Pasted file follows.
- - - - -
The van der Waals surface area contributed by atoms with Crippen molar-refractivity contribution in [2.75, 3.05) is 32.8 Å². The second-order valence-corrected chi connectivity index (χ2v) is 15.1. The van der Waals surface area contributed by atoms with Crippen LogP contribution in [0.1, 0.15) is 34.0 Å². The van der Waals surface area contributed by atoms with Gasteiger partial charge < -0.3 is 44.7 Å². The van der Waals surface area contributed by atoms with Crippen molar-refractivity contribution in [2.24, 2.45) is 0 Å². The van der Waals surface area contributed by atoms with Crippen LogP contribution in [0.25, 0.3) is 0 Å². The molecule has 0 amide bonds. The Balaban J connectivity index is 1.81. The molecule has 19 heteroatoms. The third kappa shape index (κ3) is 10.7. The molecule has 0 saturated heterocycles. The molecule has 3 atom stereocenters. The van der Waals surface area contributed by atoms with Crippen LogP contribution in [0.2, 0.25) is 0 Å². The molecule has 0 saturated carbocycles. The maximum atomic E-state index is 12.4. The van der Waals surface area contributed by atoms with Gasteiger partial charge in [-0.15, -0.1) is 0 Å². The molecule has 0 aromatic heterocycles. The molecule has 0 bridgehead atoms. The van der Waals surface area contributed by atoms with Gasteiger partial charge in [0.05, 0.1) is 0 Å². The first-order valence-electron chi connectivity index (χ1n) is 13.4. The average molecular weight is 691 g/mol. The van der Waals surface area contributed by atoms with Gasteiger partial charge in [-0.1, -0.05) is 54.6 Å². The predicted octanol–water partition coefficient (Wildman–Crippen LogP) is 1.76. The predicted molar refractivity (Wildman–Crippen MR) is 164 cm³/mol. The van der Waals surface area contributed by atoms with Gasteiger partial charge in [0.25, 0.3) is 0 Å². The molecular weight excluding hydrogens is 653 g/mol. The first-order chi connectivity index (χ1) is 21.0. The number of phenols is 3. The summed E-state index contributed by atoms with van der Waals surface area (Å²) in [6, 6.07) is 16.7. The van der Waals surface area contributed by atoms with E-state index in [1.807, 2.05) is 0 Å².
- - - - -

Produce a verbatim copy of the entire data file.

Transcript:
The van der Waals surface area contributed by atoms with Crippen molar-refractivity contribution in [2.75, 3.05) is 32.8 Å². The second-order valence-corrected chi connectivity index (χ2v) is 15.1. The van der Waals surface area contributed by atoms with Crippen LogP contribution in [0.1, 0.15) is 34.0 Å². The van der Waals surface area contributed by atoms with Gasteiger partial charge < -0.3 is 44.7 Å². The van der Waals surface area contributed by atoms with Crippen molar-refractivity contribution in [2.24, 2.45) is 0 Å². The van der Waals surface area contributed by atoms with Crippen LogP contribution in [0.25, 0.3) is 0 Å². The molecule has 0 amide bonds. The Balaban J connectivity index is 1.81. The molecule has 19 heteroatoms. The third kappa shape index (κ3) is 10.7. The molecule has 0 saturated heterocycles. The molecule has 3 atom stereocenters. The van der Waals surface area contributed by atoms with Crippen LogP contribution in [0.2, 0.25) is 0 Å². The molecule has 0 saturated carbocycles. The maximum atomic E-state index is 12.4. The van der Waals surface area contributed by atoms with Gasteiger partial charge in [-0.15, -0.1) is 0 Å². The molecule has 0 aromatic heterocycles. The molecule has 0 bridgehead atoms. The van der Waals surface area contributed by atoms with Gasteiger partial charge in [0.05, 0.1) is 0 Å². The first-order valence-electron chi connectivity index (χ1n) is 13.4. The average molecular weight is 691 g/mol. The van der Waals surface area contributed by atoms with Gasteiger partial charge in [-0.1, -0.05) is 54.6 Å². The predicted octanol–water partition coefficient (Wildman–Crippen LogP) is 1.76. The predicted molar refractivity (Wildman–Crippen MR) is 164 cm³/mol. The van der Waals surface area contributed by atoms with Gasteiger partial charge in [0.25, 0.3) is 0 Å². The molecular weight excluding hydrogens is 653 g/mol. The first-order chi connectivity index (χ1) is 21.0. The number of phenols is 3. The summed E-state index contributed by atoms with van der Waals surface area (Å²) in [6, 6.07) is 16.7. The van der Waals surface area contributed by atoms with E-state index in [1.807, 2.05) is 0 Å².